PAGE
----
6

In "I, Borg," while working on the invasive program designed to destroy the Borg, Geordi tells Captain Picard that within a few months the entire Borg Collective should be wiped out. How could he possibly know this? The Federation couldn't have any knowledge of the size of the Borg at this point. And even if they did, how could they possibly know how quickly the program would take to work? Geordi is smart, but I don't recall him owning a crystal ball.

What is the canon answer to this?

7

Exponential growth is really quite powerful: even a simply doubling from one once per day would get you to over a billion in one month, and 2,475,880,078,570,760,000,000,000,000 (2 billion billion billion!) in three months.

Even if infected Borg are eventually detected because they become "broken", and then disconnected from the collective, there would still be a massive growth - as long as each infected Borg can subsequently infect more than one other.

4

If you know the maximum speed of subspace communications and the throughput (bit-rate) at that speed, the size of the galaxy and the infection rate, you can extrapolate a rough date by which all the Borg should be infected. This is much like the rough calculation Spock (and later Dax) made about the number of tribbles on space station K7.

SPOCK: They seem to be gorged.

BARIS: Gorged? On my grain?! Kirk, I am going to hold you responsible. There must be thousands of them.

KIRK: Hundreds of thousands.

SPOCK: One million, seven hundred seventy-one thousand, five hundred sixty-one. That's assuming one tribble multiplying with an average litter of ten, producing a new generation every twelve hours over a period of three days.

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    "One million, seven hundred seventy-one thousand, five hundred sixty-one" < is a very specific rough calculation... – HorusKol Jun 28 '17 at 2:53
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    @Tim You're forgetting the tribble that you started with. Each generation is a power of 11. 1,777,561 is 11^6. – Kyle Jones Jun 28 '17 at 5:16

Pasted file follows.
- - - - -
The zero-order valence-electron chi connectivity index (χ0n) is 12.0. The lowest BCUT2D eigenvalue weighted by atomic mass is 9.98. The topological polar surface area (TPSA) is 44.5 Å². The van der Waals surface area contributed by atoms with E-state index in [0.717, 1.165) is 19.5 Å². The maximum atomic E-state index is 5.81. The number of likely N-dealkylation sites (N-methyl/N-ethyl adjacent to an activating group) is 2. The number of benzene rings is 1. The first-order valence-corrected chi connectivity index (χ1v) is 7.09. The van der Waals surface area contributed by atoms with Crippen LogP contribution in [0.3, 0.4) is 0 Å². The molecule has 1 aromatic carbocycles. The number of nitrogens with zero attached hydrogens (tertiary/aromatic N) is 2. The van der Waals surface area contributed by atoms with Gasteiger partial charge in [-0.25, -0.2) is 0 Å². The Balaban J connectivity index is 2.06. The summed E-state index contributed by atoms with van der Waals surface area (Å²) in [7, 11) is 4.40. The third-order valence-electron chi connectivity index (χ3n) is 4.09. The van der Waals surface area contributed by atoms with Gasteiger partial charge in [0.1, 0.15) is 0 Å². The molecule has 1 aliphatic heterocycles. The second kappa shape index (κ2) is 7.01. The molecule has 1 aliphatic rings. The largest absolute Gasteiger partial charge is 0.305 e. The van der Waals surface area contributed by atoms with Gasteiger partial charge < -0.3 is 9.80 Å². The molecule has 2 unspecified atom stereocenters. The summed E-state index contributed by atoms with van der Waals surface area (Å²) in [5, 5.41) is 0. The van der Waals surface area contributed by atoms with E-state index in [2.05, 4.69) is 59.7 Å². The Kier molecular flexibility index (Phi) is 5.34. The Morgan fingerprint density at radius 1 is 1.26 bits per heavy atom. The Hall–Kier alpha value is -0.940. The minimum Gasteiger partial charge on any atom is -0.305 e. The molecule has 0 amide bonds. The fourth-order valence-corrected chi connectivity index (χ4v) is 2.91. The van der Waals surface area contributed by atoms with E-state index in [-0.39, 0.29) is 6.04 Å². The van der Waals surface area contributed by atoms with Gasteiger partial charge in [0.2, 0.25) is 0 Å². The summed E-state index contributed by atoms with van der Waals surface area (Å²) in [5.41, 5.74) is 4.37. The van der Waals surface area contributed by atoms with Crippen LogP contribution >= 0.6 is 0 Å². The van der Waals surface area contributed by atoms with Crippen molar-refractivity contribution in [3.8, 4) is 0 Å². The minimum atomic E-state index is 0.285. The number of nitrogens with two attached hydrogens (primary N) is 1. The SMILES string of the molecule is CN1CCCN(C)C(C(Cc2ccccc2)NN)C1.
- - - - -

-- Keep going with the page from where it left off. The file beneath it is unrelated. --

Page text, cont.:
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    @HorusKol: That number could be a (precise) outcome of a calculation which is based on estimated numbers; therefore still being an estimate. – Flater Jun 28 '17 at 10:39
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    @HorusKol: It's not illogical. Keep in mind, the calculation of tribble spawning is of an exponential nature, which can very quickly devolve into non-trivial numbers. Example, I put $100 in my bank account, at 10% compound interest. How much do I have in my account after 10 years? $259.37. I used multiples of 10, and the answer is still unexpectedly precise and complex. While my initial values all had a low precision, the outcome of the calculation has a high(er) precision. Yet; the outcome of my calculation can only be as accurate as the input. It can never increase. – Flater Jun 28 '17 at 14:58
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    @HorusKol: Spock even specifically mentions how he estimated it; what the calculation is based on. Spock has no issues in doing mental arithmetic (hence the incredibly precise answer), but he cannot accurately tell you how many tribble there were to begin with. No one knows, it is not a matter of being proficient at math. The only reason why you would say "around 1.7 million" is if you were either incapable or indifferent to do the whole calculation. Spock is not estimating the calculation, he is estimating the numbers that are put into the calculation. And that is a big difference. – Flater Jun 28 '17 at 15:09

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